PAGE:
Do Hummingbirds Like Pansies?

do-hummingbirds-like-pansies

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Pansies are very popular flowers across the nation due to their unique shape, their varied colors and patterns, and their propensity for handling colder weather. They are better suited to cooler temperatures, often offering gardeners some of their last chances to see beautiful, vibrant flowers before the cold weather hits. However, they are not necessarily known for attracting too many pollinators. For example, do hummingbirds like pansies? 

Pansies aren’t known for attracting hummingbirds. Anecdotal evidence suggests this is likely due to a lack of nectar. While pansies may look nice, they don’t tend to provide much interest or practical use for pollinators.

Why don’t hummingbirds like pansies?

Pansies are unlikely to attract hummingbirds as they produce very little nectar. This is thought to be as a result of their breeding. Modern pansies are fairly infertile over years of selective planting and propagation by gardeners. This means they give off little pollen and nectar, the latter of which hummingbirds need in high doses!

Hummingbirds, unfortunately, can’t afford to visit every flower in your garden. Flowers such as pansies and even some hydrangeas are unlikely to hold their interest – they need almost constant food while awake. This is due to their incredible metabolisms, which they will only slow down when they enter states of torpor.

That doesn’t mean pansies are pointless. If you suffer from hay fever, they may be beneficial as gorgeous blooms without irritation. If you choose to grow pansies, remember that they are biennial plants in USDA zones 4 to 8, and are annual plants in zones 8 to 11. They don’t tend to live long once flowering, so cherish them!

Are pansies harmful to hummingbirds? 

Pansies won’t harm hummingbirds. While they will get no nectar from a pansy, they might still use the flower as perches or even as a resting spot throughout the day. It’s a myth that hummingbirds never stop – they still need spots where they can rest their wings before taking off again!

Pansies are generally harmless. Many gardeners simply plant and care for them because they look pretty – they don’t serve much of a practical purpose in a wild yard! Thankfully, there are plenty of annual and perennial plants that do.

What flowers are great for attracting hummingbirds? 

Hummingbirds like bright colored flowers with plenty of nectar. Their favorite blooms have tubular shapes their beaks and tongues can easily feed from.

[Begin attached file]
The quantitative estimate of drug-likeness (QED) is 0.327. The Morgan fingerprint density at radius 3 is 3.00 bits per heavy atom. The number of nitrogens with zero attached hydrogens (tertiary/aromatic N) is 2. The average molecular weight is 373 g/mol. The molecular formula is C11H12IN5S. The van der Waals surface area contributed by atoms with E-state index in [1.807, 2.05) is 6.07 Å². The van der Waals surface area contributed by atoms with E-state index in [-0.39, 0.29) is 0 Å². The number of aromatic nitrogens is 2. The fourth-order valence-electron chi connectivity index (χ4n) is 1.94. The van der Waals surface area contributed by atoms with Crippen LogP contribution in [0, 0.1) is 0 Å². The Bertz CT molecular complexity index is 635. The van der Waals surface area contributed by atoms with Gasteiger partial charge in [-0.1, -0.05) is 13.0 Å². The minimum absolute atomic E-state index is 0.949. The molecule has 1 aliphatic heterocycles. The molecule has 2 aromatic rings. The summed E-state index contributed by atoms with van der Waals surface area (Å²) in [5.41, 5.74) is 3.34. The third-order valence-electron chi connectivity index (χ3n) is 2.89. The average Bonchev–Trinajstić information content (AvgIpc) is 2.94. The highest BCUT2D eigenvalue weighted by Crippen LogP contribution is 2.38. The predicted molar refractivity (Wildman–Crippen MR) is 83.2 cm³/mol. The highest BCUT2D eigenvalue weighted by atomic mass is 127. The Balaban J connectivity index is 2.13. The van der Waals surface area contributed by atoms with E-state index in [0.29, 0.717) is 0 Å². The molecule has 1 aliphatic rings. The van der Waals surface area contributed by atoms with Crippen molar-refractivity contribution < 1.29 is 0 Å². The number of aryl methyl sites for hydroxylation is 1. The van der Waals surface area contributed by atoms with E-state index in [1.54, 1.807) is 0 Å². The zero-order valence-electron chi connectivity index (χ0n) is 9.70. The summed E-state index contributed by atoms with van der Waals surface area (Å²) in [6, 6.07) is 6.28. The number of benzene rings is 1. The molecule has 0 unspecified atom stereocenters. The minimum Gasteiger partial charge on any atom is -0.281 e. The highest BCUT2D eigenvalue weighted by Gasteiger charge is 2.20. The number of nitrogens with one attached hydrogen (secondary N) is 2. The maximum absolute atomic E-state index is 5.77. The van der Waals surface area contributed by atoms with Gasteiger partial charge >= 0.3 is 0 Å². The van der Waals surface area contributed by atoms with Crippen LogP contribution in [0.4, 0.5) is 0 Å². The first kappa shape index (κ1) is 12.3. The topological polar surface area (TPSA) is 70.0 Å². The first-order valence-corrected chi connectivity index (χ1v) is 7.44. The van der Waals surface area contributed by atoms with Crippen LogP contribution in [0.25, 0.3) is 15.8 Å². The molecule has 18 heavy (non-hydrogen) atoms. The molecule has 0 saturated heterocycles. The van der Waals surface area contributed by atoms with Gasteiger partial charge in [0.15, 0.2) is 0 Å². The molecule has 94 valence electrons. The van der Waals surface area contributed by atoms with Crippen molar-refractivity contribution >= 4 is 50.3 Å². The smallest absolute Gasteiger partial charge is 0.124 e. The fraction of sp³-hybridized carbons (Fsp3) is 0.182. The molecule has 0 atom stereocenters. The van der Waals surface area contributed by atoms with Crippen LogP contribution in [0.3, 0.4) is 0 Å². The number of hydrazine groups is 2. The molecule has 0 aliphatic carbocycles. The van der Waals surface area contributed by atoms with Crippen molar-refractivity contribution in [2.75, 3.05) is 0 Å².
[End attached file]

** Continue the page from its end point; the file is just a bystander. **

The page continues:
If you want to keep growing pansies but still want to welcome hummingbirds to your yard, consider growing bee balms, butterfly bushes, cardinals, coral bells, honeysuckles, petunias, salvias, azaleas, trumpet vines, zinnias, or sunflowers. 

The great thing about these flowers is that they come in various sizes, shapes, and colors. If you are interested in attracting more hummingbirds into your garden, it is best to host as many different flower species as possible. The more versatile your garden, the better it will suit various pollinators. 

Hummingbirds and other pollinators seek out varied diets. Therefore, just as it wouldn’t be worthwhile growing a garden full of pansies, the same applies to sunflowers. Over time, hummingbirds will lose interest and look for a wider variety of plants elsewhere.

If you prefer to grow pansies alone and still wish to attract hummingbirds, consider setting up a feeder. Ideally, they should get raw, organic nectar from plants as a priority – but you can sustain them with a little sugar water at a dedicated station. Hummingbird feeders can also attract bees and butterflies thanks to sweet smells, but be warned, the hummingbird itself tends to bully other birds off its food.

If you’re really set on purely attracting pollinators, we’d advise avoiding pansies altogether – and focusing on growing colorful blooms hummingbirds are proven to love. Why not choose a few hummingbird-friendly shade plants or even flowers for hanging baskets?

About author
Graham Pierrepoint is an avid wild gardener, spending much of his spare time creating exciting spaces for local birds, bugs, and other beasties to explore! He writes regularly for Wild Yards to help share his years of flora and fauna expertise with other birdwatchers and horticulturists.

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